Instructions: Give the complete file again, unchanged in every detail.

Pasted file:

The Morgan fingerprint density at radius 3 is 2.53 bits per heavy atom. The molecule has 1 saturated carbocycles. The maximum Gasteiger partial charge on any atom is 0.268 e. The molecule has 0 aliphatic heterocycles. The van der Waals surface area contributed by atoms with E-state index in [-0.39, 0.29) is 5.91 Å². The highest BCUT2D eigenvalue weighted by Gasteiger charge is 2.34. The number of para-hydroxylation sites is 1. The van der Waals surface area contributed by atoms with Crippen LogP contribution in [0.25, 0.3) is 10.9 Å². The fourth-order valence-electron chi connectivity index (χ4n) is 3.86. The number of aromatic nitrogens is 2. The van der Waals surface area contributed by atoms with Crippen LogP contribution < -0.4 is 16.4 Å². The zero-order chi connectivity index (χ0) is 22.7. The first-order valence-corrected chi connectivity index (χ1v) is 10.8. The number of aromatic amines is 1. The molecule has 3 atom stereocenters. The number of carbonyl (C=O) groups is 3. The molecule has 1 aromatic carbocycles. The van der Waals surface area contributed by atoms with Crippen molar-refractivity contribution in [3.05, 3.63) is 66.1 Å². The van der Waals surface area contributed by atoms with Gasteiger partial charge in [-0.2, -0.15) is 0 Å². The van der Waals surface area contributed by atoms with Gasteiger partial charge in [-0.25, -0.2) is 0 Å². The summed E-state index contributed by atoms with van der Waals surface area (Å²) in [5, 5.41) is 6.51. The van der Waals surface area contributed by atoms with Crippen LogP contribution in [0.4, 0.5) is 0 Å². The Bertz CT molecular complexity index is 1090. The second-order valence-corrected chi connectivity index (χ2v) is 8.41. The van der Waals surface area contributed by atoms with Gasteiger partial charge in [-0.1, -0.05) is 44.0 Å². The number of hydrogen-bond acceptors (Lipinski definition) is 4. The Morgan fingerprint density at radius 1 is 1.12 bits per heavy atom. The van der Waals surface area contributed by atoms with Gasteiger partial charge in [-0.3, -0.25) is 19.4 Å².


The Morgan fingerprint density at radius 3 is 2.53 bits per heavy atom. The molecule has 1 saturated carbocycles. The maximum Gasteiger partial charge on any atom is 0.268 e. The molecule has 0 aliphatic heterocycles. The van der Waals surface area contributed by atoms with E-state index in [-0.39, 0.29) is 5.91 Å². The highest BCUT2D eigenvalue weighted by Gasteiger charge is 2.34. The number of para-hydroxylation sites is 1. The van der Waals surface area contributed by atoms with Crippen LogP contribution in [0.25, 0.3) is 10.9 Å². The fourth-order valence-electron chi connectivity index (χ4n) is 3.86. The number of aromatic nitrogens is 2. The van der Waals surface area contributed by atoms with Crippen LogP contribution < -0.4 is 16.4 Å². The zero-order chi connectivity index (χ0) is 22.7. The first-order valence-corrected chi connectivity index (χ1v) is 10.8. The number of aromatic amines is 1. The molecule has 3 atom stereocenters. The number of carbonyl (C=O) groups is 3. The molecule has 1 aromatic carbocycles. The van der Waals surface area contributed by atoms with Crippen molar-refractivity contribution in [3.05, 3.63) is 66.1 Å². The van der Waals surface area contributed by atoms with Gasteiger partial charge in [-0.2, -0.15) is 0 Å². The van der Waals surface area contributed by atoms with Gasteiger partial charge in [-0.25, -0.2) is 0 Å². The summed E-state index contributed by atoms with van der Waals surface area (Å²) in [5, 5.41) is 6.51. The van der Waals surface area contributed by atoms with Crippen LogP contribution in [0.4, 0.5) is 0 Å². The Bertz CT molecular complexity index is 1090. The second-order valence-corrected chi connectivity index (χ2v) is 8.41. The van der Waals surface area contributed by atoms with Gasteiger partial charge in [-0.1, -0.05) is 44.0 Å². The number of hydrogen-bond acceptors (Lipinski definition) is 4. The Morgan fingerprint density at radius 1 is 1.12 bits per heavy atom. The van der Waals surface area contributed by atoms with Gasteiger partial charge in [-0.3, -0.25) is 19.4 Å².